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1.1 Background to the Study
Street hawking is a form of selling of goods along the road from one place to
the other (Umar 2009). It could also mean an act of canvassing for sale items carried
by a hawker along the street, from house to house or in the public space (Ikechebebu
2008) Street hawking is a veritable means of socialization in the western part of
Nigeria and it is widely practiced despite the attendant moral and physical dangers
for children (Ebigbo 2003). In Nigeria, street hawking is done mostly by female
children. Children hawk different items, ranging from food to different types of non-
edible items. Some children have a particular spot where they stay to sell their wares.
Some move from place to place along the street, while others go from door to door in
residential area (Grootaert and Kanbur 1995). Child hawkers sell tray of goods on
their head by moving from one street to the other. The hawker that sell similar goods
walk different directions while those that sell goods that complement each other like
food and drinks walk in the same direction. The youngest among these hawkers are
followed by an adult child who also sells different things in order to teach the
younger ones how to calculate or protect the child against any occurrence. These
child hawkers shout on top of their voices to announce what they are selling in the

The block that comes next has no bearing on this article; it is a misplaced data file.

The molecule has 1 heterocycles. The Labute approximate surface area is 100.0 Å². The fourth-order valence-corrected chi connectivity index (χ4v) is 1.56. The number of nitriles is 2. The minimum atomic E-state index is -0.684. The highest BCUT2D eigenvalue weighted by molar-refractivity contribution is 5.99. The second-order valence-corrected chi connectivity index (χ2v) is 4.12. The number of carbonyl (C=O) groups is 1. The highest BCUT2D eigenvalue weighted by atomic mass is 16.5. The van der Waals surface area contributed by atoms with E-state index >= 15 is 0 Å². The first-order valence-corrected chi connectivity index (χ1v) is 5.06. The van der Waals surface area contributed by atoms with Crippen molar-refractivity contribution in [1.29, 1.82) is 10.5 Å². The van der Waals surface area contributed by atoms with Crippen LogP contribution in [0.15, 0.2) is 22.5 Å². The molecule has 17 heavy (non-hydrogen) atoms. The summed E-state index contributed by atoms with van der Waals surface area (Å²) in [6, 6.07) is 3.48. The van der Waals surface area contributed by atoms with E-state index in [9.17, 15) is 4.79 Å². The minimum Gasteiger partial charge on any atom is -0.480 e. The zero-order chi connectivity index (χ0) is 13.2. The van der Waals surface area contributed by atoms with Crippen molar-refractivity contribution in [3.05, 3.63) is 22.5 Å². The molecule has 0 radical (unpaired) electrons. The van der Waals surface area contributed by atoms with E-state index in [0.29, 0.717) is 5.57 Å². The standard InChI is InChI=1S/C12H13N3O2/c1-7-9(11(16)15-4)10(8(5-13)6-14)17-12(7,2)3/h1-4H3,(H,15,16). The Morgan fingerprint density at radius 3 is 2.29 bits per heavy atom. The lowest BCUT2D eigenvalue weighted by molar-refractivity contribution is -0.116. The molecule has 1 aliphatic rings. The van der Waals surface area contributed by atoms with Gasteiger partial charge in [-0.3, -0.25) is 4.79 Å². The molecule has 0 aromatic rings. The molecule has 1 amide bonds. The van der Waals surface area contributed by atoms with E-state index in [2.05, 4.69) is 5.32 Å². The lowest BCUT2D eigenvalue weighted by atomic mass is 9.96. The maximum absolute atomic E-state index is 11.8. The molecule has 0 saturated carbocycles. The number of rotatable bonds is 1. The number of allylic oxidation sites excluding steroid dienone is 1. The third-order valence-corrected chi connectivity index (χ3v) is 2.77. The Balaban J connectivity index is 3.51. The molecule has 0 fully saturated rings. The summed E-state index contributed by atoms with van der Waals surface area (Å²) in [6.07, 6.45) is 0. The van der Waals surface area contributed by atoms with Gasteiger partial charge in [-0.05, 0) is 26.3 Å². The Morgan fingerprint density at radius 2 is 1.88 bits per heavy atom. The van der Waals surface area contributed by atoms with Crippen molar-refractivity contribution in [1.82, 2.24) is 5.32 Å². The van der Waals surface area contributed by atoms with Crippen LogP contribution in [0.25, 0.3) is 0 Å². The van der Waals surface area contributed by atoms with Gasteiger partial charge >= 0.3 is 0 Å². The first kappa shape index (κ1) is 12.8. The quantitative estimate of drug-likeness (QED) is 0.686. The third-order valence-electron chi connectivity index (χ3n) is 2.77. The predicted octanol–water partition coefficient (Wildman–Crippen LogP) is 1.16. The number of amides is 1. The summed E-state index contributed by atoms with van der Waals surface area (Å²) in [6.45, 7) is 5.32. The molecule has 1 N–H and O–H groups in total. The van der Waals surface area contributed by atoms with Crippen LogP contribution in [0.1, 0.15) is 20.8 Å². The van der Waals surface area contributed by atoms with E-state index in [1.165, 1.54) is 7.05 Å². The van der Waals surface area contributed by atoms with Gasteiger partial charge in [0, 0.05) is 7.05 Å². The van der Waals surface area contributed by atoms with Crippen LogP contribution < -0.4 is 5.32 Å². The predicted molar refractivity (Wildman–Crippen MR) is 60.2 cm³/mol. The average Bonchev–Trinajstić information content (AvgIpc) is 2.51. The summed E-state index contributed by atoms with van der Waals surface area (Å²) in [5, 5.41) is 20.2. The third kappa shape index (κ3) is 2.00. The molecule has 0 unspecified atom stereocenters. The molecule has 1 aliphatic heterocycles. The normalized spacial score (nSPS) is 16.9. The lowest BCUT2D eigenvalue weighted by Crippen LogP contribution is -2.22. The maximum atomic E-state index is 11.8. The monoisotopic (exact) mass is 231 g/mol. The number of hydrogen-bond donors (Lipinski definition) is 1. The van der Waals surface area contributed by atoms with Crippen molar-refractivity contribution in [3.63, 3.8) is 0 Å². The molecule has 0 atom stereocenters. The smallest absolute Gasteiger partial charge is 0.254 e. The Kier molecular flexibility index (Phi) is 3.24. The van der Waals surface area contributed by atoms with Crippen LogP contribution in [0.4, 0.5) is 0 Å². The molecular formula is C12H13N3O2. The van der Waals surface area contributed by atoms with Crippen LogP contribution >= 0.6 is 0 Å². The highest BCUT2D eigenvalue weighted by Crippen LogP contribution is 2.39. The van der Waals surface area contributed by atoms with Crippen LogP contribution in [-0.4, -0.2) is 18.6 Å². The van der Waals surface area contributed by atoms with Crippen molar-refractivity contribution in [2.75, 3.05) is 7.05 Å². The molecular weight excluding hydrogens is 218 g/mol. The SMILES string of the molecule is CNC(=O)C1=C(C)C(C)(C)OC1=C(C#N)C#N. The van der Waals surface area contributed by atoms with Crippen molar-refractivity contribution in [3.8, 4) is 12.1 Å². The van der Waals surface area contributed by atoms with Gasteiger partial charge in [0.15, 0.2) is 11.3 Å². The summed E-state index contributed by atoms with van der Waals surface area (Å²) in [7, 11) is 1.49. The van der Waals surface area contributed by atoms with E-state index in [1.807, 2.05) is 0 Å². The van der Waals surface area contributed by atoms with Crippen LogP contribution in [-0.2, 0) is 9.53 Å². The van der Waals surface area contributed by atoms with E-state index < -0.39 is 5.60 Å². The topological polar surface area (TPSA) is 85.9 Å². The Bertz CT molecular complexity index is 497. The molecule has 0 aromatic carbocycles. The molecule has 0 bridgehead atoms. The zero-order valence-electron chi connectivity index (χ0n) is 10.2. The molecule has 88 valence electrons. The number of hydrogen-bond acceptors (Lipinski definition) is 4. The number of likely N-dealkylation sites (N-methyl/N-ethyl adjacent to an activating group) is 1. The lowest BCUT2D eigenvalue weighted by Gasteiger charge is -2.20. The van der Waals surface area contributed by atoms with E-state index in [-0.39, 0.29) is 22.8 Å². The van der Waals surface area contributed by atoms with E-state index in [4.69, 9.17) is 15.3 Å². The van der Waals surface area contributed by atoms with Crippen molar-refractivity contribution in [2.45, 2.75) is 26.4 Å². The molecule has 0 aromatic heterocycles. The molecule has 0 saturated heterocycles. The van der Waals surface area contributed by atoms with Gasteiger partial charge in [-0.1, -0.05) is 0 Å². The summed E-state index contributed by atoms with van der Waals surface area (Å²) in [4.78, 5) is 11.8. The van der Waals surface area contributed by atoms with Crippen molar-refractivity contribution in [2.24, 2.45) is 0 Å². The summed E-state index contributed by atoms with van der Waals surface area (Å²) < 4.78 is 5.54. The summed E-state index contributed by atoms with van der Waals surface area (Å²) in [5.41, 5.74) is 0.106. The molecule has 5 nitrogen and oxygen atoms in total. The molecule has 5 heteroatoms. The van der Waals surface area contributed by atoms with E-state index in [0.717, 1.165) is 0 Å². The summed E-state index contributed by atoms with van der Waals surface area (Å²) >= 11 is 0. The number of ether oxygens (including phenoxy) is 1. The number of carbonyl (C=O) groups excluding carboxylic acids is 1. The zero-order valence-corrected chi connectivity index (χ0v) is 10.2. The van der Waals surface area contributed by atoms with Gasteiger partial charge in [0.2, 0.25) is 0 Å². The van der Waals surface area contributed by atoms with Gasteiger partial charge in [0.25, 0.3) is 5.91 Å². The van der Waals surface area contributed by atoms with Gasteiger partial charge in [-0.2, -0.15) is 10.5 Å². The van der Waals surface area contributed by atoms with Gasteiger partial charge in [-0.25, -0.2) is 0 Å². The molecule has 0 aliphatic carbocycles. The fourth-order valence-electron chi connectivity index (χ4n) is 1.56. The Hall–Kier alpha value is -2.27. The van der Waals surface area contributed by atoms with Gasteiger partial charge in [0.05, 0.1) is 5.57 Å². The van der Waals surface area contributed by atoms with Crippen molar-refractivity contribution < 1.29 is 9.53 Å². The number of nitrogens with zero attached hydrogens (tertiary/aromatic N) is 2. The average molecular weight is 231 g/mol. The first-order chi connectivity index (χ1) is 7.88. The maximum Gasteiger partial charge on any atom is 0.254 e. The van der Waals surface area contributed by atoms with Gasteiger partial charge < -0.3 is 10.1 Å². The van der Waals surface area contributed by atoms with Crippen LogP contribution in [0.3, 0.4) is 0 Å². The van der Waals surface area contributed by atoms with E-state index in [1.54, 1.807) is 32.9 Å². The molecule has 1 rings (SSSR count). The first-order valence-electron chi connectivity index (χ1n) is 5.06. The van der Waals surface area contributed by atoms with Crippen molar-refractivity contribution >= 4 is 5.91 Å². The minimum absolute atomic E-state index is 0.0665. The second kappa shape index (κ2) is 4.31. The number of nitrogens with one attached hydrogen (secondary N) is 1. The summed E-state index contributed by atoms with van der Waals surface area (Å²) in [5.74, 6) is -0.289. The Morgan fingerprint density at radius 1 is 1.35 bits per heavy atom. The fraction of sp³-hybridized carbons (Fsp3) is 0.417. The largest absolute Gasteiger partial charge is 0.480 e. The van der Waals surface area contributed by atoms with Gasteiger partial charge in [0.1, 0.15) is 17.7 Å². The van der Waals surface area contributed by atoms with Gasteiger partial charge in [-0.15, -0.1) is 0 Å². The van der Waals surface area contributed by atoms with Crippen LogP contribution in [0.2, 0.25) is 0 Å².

community so as to attract the attention of intending buyer of their arrival.
Street hawking is rampant among children in Ibagi Local Government,
Kogi state, Nigeria as was observed personally by the researcher. According to the
local community leader, street hawking has been in existence there for a very long
time. As the major occupation is farming and trading, during the time of trade by
barter, when a farmer’s harvests crop, he takes from the harvested crops for food
consumption. The remaining has to be traded within the neighbourhood by the wives and children, so that they will get the money needed to purchase some other things needed in the household. Due to structural change (discovery of cruel oil), currently many people are moving out of the agricultural sector and migrating to the city for a decent job. There is not much attention for farming any longer. As a consequence most households nowadays buy things for the children to hawk around the neighbourhood with their mother. By so doing, children are taught how to trade for future purposes (personal observation)
1.2 Statement of the Problem
The prevalence of child labour exist in various forms but some are clearly
visible than the other. Children are seen getting involve in different kind of
production work ranging from agriculture, manufacturing, industries and domestic
work. In Nigeria, street hawking seems to be more popular form of child labour.
Children hawk a wide range of cheap articles, edible and products such as sachet
water, vegetable, bread, slippers, newspapers, fruits to mention but few. Street